Poland is bringing a divisive anti-abortion law into force, amid escalating EU doubt on the legality of its court system.
The law, banning all terminations except for cases of rape and incest or if the mother’s life was at risk, was to come into effect after Poland’s Constitutional Court confirmed its earlier verdict by publishing a statement of justification on Wednesday (27 January).
The original ruling, last October, prompted anti-government protests led by women’s rights activists up and down the Roman Catholic country.
Wednesday’s move saw a few thousand people hold a peaceful demonstration in Warsaw city centre.
It also provoked a harsh debate on Polish values and rule of law, indicating further turbulence ahead, however.
“The right to life is fundamental, because without life, no other human rights have meaning,” Bartłomiej Wróblewski, an MP from the right-wing ruling Law and Justice (PiS) party, said.
“The state can no longer take a life away only because someone is sick, disabled, in poor health,” he added.
“It’s a step forward, firmly removing clearly eugenic abortion from Polish law,” Jerzy Kwaśniewski, the head of a government consultative body, Ordo Iuris, also said.
But for Borys Budka, the leader of the centre-right Civic Platform opposition party, Wednesday’s move was a “provocation” by PiS chairman Jarosław Kaczyński.
Kaczyński wanted to “set Poland on fire” with new protests to deflect attention from his mishandling of the pandemic, Budka said.
It was an act of “ideological war”, Władysław Kosiniak-Kamysz, from the left-wing Polish People’s Party (PSL), also said after Kaczyński recently referred to women’s rights campaigners as “evil”.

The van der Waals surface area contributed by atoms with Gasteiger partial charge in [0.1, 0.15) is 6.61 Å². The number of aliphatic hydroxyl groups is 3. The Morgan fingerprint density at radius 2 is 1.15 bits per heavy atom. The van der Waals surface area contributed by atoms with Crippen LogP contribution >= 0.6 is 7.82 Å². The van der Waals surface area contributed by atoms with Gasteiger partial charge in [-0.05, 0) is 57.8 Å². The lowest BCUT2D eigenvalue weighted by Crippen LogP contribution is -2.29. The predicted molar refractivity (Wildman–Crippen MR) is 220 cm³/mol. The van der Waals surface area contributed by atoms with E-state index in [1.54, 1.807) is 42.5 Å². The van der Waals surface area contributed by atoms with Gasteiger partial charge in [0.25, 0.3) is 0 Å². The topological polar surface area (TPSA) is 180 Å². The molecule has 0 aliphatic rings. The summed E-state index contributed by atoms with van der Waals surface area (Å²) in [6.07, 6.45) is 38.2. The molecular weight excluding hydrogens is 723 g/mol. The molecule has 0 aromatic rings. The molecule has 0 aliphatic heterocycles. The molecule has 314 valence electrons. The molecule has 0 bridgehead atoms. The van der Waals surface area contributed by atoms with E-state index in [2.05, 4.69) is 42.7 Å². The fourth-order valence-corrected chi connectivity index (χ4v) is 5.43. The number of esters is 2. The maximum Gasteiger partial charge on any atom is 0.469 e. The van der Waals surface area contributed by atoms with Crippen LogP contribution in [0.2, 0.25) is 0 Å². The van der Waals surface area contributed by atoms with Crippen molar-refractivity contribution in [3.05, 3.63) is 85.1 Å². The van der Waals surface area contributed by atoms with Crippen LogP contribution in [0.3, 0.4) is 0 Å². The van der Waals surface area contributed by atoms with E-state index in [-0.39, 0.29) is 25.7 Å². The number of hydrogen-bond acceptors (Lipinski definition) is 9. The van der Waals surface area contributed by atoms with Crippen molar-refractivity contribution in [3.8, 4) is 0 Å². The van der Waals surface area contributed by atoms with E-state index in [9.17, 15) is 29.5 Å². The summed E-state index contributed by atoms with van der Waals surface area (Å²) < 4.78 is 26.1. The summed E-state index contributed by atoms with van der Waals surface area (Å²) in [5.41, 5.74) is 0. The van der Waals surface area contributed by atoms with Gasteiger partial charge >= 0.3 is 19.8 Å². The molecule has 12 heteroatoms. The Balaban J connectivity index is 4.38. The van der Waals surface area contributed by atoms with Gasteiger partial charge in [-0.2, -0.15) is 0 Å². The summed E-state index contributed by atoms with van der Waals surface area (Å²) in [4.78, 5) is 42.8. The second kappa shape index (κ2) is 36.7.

“An illegal act is becoming Polish law. We can support women in making heroic choices, but we can’t force them,” Szymon Hołownia, a recent Polish presidential candidate, noted.
Hołownia’s reference to “illegality” came amid criticism that the Constitutional Court itself had lost legitimacy by being improperly stuffed with pro-PiS appointees.
“A pseudo-tribunal published a pseudo-verdict,” Małgorzata Kidawa-Błońska, another Civic Platform MP, added.
“The Constitutional Court was improperly composed … so, since there wasn’t a legal verdict, we have to ask, under which law, they [the adoption laws] can enter into force? It’s complete chaos,” Andrzej Rzepliński, a former Constitutional Court president, said.
The battle on values and rule of law has also played out at EU level, after the European Commission launched a sanctions procedure against PiS judicial reforms back in 2017.
And the commission, also on Wednesday, tightened the screw by sending its latest complaint, on a Polish judicial Disciplinary Tribunal.
The “new grievance” said the tribunal was meant to have suspended work under EU law, because its political independence from PiS was likewise in doubt.
“Poland has one month to reply to this additional reasoned opinion and to take the necessary measures to comply with EU law, otherwise the commission may refer the case to the Court of Justice,” it said.
The tribunal recently lifted the immunity of one judge, Igor Tuleya, whose verdicts and political activism were disliked by Poland’s ruling party.
He now faces over three years in prison on a technicality.
But he told Polish media that was a price he was “willing to pay”.
“I’m acting … not just as a judge who respects the law, but also trying, today, to show the position of Polish civil disobedience,” Tuleya said on Wednesday.
“The Constitutional Tribunal has nothing to do with the constitution. Laws have nothing to do with laws [any more],” he added, referring to the anti-abortion verdict and Poland’s wider legal limbo.
culled from EUobserver justice and home affairs